Embrace Every Experience: How to Enjoy Your College Years
Moving to a new city fresh out of high school all alone is one of the scariest things you can do. You know no one, the culture is different, and it feels like you are the only one feeling like you made the wrong choice. You might feel like you’re supposed to be at home instead of being surrounded by a bunch of strangers who you don’t feel a connection to.
If you’re feeling this way, you’re not alone. That’s how I felt when I first came to college. I didn’t know a soul on campus and all I wanted to do was go home and hug my mom. It was a rough time for me, and I felt so alone. Seeing everyone in the dining hall sitting in huge groups and me sitting alone made me feel like it was just me. Everyone found their group right away and I missed out.
Trust me, just because people are sitting in a large group, doesn’t mean they are sitting with their friends for life. They are just as scared and alone as you are, even if they don’t show it. Sometimes it takes a few tries before you finally find the people that make it all click. In the meantime, there are ways to combat the loneliness and fears of being on your own.
My freshman year, I would force myself out of my comfort zone and ask people I wasn’t too close with to go to the basketball games. Sometimes it was awkward, fun, nerve-wracking, the list goes on. But a friend did stick eventually, and we are still friends to this day.
If you’re feeling homesick, the last thing you want to do is force yourself to get acquainted with your new home. But for me, it was the best thing to do. When I needed to get out of my dorm, I would take myself on dates around the city. I’d visit a new café, go downtown, and walk in places I hadn’t been before, and go on runs around the city. Running the streets of Chicago is what made this city start to feel a bit more like home. Having the familiarity of running past my favorite houses but also being able to take a new turn and find a new favorite piece of the city was definitely an experience I would recommend to anyone.
I truly felt at home when I met my best friends, the people who embraced me for who I am and loved me at my lows and my highs. These people aren’t easy to come by, but once you find them there’s no looking back. I found these friends my sophomore year when I gave the panhellenic recruitment process a shot and I am so grateful I did. Although I never saw myself in a sorority, sometimes the best experiences are the things you never expected to do. DePaul is full of so many unique, funny, and wonderful people. It can be hard to meet these people in class and the dorms, which is why getting involved outside of your mandatory college experiences is so crucial to making your new city feel like home.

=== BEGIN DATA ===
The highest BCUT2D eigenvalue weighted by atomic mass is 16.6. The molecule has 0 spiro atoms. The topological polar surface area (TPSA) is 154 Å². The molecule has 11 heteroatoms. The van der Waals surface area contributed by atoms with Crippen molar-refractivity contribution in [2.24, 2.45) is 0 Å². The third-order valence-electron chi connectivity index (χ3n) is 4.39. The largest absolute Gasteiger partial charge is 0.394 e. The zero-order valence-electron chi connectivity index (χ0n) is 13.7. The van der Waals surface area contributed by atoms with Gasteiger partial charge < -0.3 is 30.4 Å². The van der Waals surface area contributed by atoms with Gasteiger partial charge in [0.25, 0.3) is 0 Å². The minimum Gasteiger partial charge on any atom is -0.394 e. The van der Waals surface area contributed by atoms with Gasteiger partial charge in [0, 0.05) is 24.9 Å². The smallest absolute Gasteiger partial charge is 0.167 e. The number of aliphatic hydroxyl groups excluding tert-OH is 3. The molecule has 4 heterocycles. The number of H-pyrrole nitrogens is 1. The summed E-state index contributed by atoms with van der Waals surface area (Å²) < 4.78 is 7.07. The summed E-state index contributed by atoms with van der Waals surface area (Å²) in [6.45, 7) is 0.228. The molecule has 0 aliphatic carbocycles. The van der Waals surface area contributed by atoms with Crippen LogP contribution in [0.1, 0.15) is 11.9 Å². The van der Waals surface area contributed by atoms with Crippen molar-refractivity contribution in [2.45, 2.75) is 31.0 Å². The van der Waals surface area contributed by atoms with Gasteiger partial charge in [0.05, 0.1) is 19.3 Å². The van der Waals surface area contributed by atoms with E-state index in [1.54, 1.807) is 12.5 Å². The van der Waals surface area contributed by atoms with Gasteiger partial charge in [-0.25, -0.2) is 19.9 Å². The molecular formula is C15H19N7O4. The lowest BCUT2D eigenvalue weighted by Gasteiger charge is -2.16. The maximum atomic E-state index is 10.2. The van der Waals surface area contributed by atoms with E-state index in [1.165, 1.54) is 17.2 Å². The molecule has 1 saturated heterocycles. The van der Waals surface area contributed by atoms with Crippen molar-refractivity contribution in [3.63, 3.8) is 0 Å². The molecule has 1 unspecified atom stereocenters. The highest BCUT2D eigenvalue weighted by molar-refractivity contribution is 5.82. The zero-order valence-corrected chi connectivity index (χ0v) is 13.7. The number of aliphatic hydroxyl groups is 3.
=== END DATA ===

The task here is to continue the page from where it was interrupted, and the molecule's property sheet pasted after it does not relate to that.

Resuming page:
My advice? Be open to trying new things. Text someone you’re afraid to text. Ask your classmates to study in the library together. Go to campus events. Get involved in an organization you saw yourself in from the beginning. Get involved in an organization you never thought you’d be a part of. Anything but staying cooped up in your dorm room. Don’t go home every weekend, even if you want to. Force yourself to embrace where you are and get used to your new environment. Some things simply just take time. These years are so short, and pretty soon you’ll be walking across the stage, wondering where they went. So, embrace the new, the questionable, and the crazy. They lead to amazing things.
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